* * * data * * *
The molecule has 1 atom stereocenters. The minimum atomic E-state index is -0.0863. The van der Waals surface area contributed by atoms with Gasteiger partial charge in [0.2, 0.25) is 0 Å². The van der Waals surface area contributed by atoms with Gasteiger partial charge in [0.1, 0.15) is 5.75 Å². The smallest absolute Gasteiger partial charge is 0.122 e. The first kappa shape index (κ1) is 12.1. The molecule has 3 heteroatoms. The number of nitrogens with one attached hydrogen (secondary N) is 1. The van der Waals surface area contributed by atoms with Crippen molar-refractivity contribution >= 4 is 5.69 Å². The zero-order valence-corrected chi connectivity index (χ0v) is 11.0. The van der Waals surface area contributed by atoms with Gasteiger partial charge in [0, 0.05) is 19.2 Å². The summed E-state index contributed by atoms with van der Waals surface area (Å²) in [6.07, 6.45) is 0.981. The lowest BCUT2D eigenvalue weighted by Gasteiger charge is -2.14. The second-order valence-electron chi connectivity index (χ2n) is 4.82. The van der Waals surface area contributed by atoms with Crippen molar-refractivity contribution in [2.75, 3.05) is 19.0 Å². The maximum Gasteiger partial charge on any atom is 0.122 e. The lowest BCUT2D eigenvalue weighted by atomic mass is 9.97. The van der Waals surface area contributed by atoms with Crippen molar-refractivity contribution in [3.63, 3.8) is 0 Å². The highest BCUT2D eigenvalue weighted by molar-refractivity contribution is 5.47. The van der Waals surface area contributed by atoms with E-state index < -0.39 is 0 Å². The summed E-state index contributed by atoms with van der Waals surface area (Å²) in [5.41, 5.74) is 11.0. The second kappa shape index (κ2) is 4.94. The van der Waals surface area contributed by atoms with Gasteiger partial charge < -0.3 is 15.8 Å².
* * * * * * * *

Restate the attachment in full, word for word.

The molecule has 1 atom stereocenters. The minimum atomic E-state index is -0.0863. The van der Waals surface area contributed by atoms with Gasteiger partial charge in [0.2, 0.25) is 0 Å². The van der Waals surface area contributed by atoms with Gasteiger partial charge in [0.1, 0.15) is 5.75 Å². The smallest absolute Gasteiger partial charge is 0.122 e. The first kappa shape index (κ1) is 12.1. The molecule has 3 heteroatoms. The number of nitrogens with one attached hydrogen (secondary N) is 1. The van der Waals surface area contributed by atoms with Crippen molar-refractivity contribution >= 4 is 5.69 Å². The zero-order valence-corrected chi connectivity index (χ0v) is 11.0. The van der Waals surface area contributed by atoms with Gasteiger partial charge in [0, 0.05) is 19.2 Å². The summed E-state index contributed by atoms with van der Waals surface area (Å²) in [6.07, 6.45) is 0.981. The lowest BCUT2D eigenvalue weighted by Gasteiger charge is -2.14. The second-order valence-electron chi connectivity index (χ2n) is 4.82. The van der Waals surface area contributed by atoms with Crippen molar-refractivity contribution in [2.75, 3.05) is 19.0 Å². The maximum Gasteiger partial charge on any atom is 0.122 e. The lowest BCUT2D eigenvalue weighted by atomic mass is 9.97. The van der Waals surface area contributed by atoms with Crippen molar-refractivity contribution in [3.63, 3.8) is 0 Å². The highest BCUT2D eigenvalue weighted by molar-refractivity contribution is 5.47. The van der Waals surface area contributed by atoms with E-state index < -0.39 is 0 Å². The summed E-state index contributed by atoms with van der Waals surface area (Å²) in [5.41, 5.74) is 11.0. The second kappa shape index (κ2) is 4.94. The van der Waals surface area contributed by atoms with Gasteiger partial charge < -0.3 is 15.8 Å².